How could one man, sound asleep and totally unprepared, take out six paramilitary police armed to the teeth and ready to kill?

    How did that same man survive the ensuing barrage of retaliatory fire? Cops usually kill when someone aims a gun at them and fires a single round, even if that someone drops the gun right away.

    Why was he found in the shed, out in the back yard, when the raid was on the house and all the gunfire was in and around the house? If he was in the shed, what were they shooting at in the house?

  18. #18 |  The Packetman | 

    Dante,

    The raid was performed by a ‘strike force’, but not necessarily a SWAT team. If the raid party were not armored up, a handgun could at least slow them down (or kill with a well-placed or lucky shot). A suspect who gets the drop on a raid party can run away (to the shed) while the cops are checking for extra holes.

    And as we saw in the case of Jose Guerena, even when officers take no fire, they’re hesitant to actually put themselves in real danger.

  19. #19 |  tired dog | 

    Must have been one hell of a bomb if they detonated it in the closet. I’d bet I’ve got some cleaning supplies under the kitchen sink that can be construed as a bomb.

  20. #20 |  Anthony | 

    Dante,
    I suspect that this SWAT/Strike team is as, or more, incompetent as the Pima County Team. However, the Ogden team didn’t go up against a well trained Marine fresh from service and the trigger discipline that comes with it. If this team is as bad as I think, they probably went into “Spray and Pray” mode. If they blindly fired chest high throughout the home Stewart could have hit the dirt and crawled out to safety with all rounds going over head.
    Or, this could be case of fratricide. If they “Sprayed and Prayed” this would be likely.

  21. #21 |  Cyto | 

    Anthony,

    From the Salt Lake Tribune article we learned that the prosecutor in this case is “confident” that friendly fire did not cause the injuries. So it couldn’t be a case of fratricide. ‘Cause he’s, like, you know… confident.

  22. #22 |  Matt I. | 

    #17:

    I have heard reports that he was shot 3 times in the shed, after he had already thrown his weapon away and surrendered.

    I can’t claim that this is the truth at this point, but it is worth looking into.

  23. #23 |  Boyd Durkin | 

    OK. I’ve had to listen about how ‘Merica is at war with “radical Islam”. I will now make a comprehensive list of “radical Islam’s” support for smoking weed:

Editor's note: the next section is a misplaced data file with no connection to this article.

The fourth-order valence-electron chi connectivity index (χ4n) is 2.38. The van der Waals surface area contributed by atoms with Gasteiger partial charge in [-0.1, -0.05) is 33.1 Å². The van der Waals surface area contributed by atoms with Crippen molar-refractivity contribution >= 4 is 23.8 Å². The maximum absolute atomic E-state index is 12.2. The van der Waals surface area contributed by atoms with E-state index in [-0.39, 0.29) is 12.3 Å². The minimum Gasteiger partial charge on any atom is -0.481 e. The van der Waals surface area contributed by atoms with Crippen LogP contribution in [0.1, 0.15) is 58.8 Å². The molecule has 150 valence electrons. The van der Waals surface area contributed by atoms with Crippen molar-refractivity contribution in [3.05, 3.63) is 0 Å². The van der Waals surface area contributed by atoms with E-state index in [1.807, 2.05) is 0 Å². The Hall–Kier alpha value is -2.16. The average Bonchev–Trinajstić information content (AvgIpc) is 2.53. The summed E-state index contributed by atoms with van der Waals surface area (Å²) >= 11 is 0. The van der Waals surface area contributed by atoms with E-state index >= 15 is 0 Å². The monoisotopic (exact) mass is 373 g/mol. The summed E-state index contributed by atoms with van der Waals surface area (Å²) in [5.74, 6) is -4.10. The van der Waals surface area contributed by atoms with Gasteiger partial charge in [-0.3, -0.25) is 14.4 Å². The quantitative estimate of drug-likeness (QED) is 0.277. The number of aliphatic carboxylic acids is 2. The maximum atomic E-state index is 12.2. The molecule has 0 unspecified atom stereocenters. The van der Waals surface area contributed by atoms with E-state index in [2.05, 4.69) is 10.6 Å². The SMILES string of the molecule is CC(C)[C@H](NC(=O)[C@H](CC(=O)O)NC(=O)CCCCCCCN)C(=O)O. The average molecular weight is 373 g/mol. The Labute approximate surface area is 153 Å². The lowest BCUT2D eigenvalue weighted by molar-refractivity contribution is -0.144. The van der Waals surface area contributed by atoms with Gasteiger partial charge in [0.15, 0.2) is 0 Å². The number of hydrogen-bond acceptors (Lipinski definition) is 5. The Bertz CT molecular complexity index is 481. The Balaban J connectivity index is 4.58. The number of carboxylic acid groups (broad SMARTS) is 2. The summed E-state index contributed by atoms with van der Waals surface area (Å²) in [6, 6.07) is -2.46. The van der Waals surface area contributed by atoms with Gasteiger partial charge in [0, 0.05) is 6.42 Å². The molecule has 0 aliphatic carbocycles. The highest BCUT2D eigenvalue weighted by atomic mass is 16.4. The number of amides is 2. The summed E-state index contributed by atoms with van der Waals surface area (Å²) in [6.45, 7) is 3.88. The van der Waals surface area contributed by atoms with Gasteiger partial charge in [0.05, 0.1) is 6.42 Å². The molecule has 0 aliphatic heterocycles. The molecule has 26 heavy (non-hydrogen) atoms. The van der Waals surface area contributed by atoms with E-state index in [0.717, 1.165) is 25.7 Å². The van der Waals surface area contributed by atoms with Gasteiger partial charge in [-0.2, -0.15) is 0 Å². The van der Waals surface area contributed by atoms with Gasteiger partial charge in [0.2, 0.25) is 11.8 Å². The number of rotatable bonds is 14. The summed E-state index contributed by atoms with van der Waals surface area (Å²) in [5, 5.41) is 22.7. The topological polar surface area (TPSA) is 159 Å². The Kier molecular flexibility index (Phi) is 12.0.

1. Nope.
    2. Null.
    3. No.
    4. Nope (again).

    Fuck you, government. You can’t have it both ways.

    Anyone want to watch this trial play out and then try to defend the premise that the US actually follows the rule of law?

    Also, keep a good log of these early reports (which are all bullshit thrown out there to see what sticks). The official story from the police will be dramatically different once they decide what happened and go to trial.

  24. #24 |  claude | 

    Yep. Its gonna get real interesting. :-\

  25. #25 |  Anthony | 

    Cyto,
    If a person who wasn’t there is confident friendly fire didn’t happen then that settles it.

  26. #26 |  nemo | 

    The ‘bomb’ was probably a bag of ammonium nitrate fertilizer, common as dirt.

    ‘Detonating’ it? Inside a house? Yeah, right. Probably caused more damage to the structure than any leaky bag of inert powder could. The police in this case are showing themselves as being both ignorant and stupid.

    If I were living in the community paying their salary, I’d want my money back.

  27. #27 |  Dante | 

    #26 Nemo

    I have a theory (uh oh).

    The police destroyed the “device” in order to prevent its’ full examination later, where it would have been determined to be safe and just some kind of normal household item (an old Dell PC, perhaps, or a dehumidifier, or some music device, or just a ball of wires?).

    This way, who is to say that the police didn’t save the world? Especially when the police are SCREAMING at the tops of their lungs that they saved the world. And there is absolutely no evidence left to disprove that claim, but all the police claim that there was before they were forced to blow it up in order to save the world.

    So, we can’t fact-check the police for accuracy. Just the way they want it.

    Protect & Serve (Themselves!)

  28. #28 |  JOR |